My son is almost 5 years old and my daughter is almost 2, and every night after their bath, they run the length of our railroad apartment wearing nothing but their hooded towels, pretending to be ghosts. They start in the kitchen, by the wall where we tape up their latest drawings, then they sprint through the couch-cramped living room, through the little bedroom that they share, all the way to the queen bed in the bigger bedroom, then back through to the kitchen again, repeating until they’re exhausted, yelling out “boo!” whenever they can stop giggling and also sometimes roaring like dinosaurs, filling our home with laughter and footfall.
If I am cleaning the kitchen or putting away their bath toys when they start, they demand that I sit in the recliner in the living room and whistle, because my oblivious whistling makes it funnier when I howl out in terror at the naked little ghosts haunting my apartment. If I am writhing on the floor in pain, they tell me to “open the Dada Tunnel,” so they can crawl underneath me.
Physical discomfort is nothing new for me – I have M.S. and Crohn’s disease, and I’ve endured all the breaks and tears that come with a life spent playing sports a little too recklessly – but nothing I dealt with in the first 39 years of my life prepared me for what I’ve suffered over the past two. It’s gastrointestinal, but not all of my way-too-many doctors are sure it’s connected to the Crohn’s. I can’t eat full meals, I can’t eat vegetables, and many days I feel like I can’t eat at all. Between the middle of August of 2020 and Thanksgiving of that same year, I lost about 45 pounds. I’ve been hospitalized twice in the past five months.
It blows, and it’s hard on my kids. They feel it when I’m hurting too much to chase them around at the playground, and they definitely feel it when I’m in the hospital. They show it in different ways, but they both show it, and no matter how often I remind myself that my kids are extremely fortunate for a variety of reasons, it’s an awful and helpless feeling to know that my own stupid body is complicating their lives.
Much of the time the pain is bearable, and I don’t think I’m bound for the Big Sleep anytime soon. But earlier this month, for one very bleak night of the most recent hospitalization, I genuinely thought I was dying, and I kept picturing my grieving wife telling my sweet kids that Dada wasn’t coming home, and the guilt was overwhelming.
I know that’s not rational. I know it’s not my fault I’m sick. But it’s my family, and when my body fails me, I can’t help but feel like I am failing them.
And the next morning, while I was still in the hospital, with my parents in from Long Island to cover my childcare duties, my new landlord came by to do asbestos testing. He helped my mom carry our stroller up our front steps and charmed her by telling her he has two small children of his own. Then he casually mentioned to her that we were the family with two young kids that was “out of here in June,” or something along those lines – the first time we got any indication from the management company that we would not be welcome to stay in our apartment.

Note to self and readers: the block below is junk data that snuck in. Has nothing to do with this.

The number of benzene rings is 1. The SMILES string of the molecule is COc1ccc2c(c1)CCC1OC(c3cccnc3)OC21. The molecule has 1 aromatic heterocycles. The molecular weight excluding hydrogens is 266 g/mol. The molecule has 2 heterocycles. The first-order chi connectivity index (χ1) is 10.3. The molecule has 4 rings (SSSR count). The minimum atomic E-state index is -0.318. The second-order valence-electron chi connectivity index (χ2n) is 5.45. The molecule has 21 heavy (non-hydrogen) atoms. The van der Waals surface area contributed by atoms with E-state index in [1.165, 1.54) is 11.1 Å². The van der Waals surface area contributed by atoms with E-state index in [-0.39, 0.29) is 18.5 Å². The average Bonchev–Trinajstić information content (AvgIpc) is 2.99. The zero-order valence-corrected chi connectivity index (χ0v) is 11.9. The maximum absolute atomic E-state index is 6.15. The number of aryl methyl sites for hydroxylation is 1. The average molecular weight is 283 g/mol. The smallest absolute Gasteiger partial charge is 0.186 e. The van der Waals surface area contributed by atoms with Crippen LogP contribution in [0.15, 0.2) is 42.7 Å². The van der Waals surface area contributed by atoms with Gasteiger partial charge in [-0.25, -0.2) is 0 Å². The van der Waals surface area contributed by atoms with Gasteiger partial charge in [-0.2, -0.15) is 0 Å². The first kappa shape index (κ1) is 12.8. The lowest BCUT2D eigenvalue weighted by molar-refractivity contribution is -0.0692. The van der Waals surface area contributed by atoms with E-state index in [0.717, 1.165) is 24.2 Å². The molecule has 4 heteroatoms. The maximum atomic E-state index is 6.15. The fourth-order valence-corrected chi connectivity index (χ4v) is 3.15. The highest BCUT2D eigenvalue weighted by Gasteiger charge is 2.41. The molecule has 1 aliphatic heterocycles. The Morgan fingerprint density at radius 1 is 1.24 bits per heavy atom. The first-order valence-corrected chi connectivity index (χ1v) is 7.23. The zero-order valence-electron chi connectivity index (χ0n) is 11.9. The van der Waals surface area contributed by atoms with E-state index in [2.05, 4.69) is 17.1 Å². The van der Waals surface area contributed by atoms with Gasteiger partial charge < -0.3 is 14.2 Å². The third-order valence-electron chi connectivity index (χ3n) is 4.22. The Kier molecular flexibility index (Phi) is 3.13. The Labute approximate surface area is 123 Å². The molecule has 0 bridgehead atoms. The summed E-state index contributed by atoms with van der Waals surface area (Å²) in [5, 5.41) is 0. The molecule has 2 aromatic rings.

My wife and I moved to this quiet block in the Yorkville neighborhood of Manhattan in 2011. Our landlord then was a nice older woman who lived across the street and still washed the windows herself. Eventually her children took over for her, but our rent never went up, and the building was well-kept, and we knew we had it good.
We welcomed our son in 2017, then our daughter in 2020, and now this place is their home, inside and out: It’s perpetually littered with their toys and pajamas and discarded wet-wipes, and they like baking cookies for our neighbors upstairs and high-fiving the doormen at the luxury building down the street, and they know that the barber around the corner always has lollipops, and my son is registered to start Kindergarten in September at an elementary school a few blocks away.
But late last year we got notice that the nice family of our nice landlady sold the building and the buildings on either side of it to some faceless, ungoogleable LLC, to be managed by a big midtown company that boasts over 100 buildings in its portfolio. We learned the name of our new landlord, and I learned from the management company’s website that he’s the son of the company president, who himself inherited the company from his father-in-law, who inherited the company from his father. This information is presented as though it should endear me to the company.
It turns out that when the landlord said we were out of here in June, he had us mixed up with another family with two young kids that he is forcing out of the building next door. But two weeks ago, we got notice that we need to vacate our home by the end of August.
It’s three months’ notice, and three months’ notice is all that’s legally required to give someone the boot from an unregulated rental unit. And maybe three months sounds like plenty of time to find a new place, but rents are skyrocketing right now. And maybe you’re thinking, “well, if you can’t afford it, then live somewhere else,” but until now we always could and did afford it, and when you live someplace for 11 years and start a family there, the entire calculus of your life becomes tied to your location.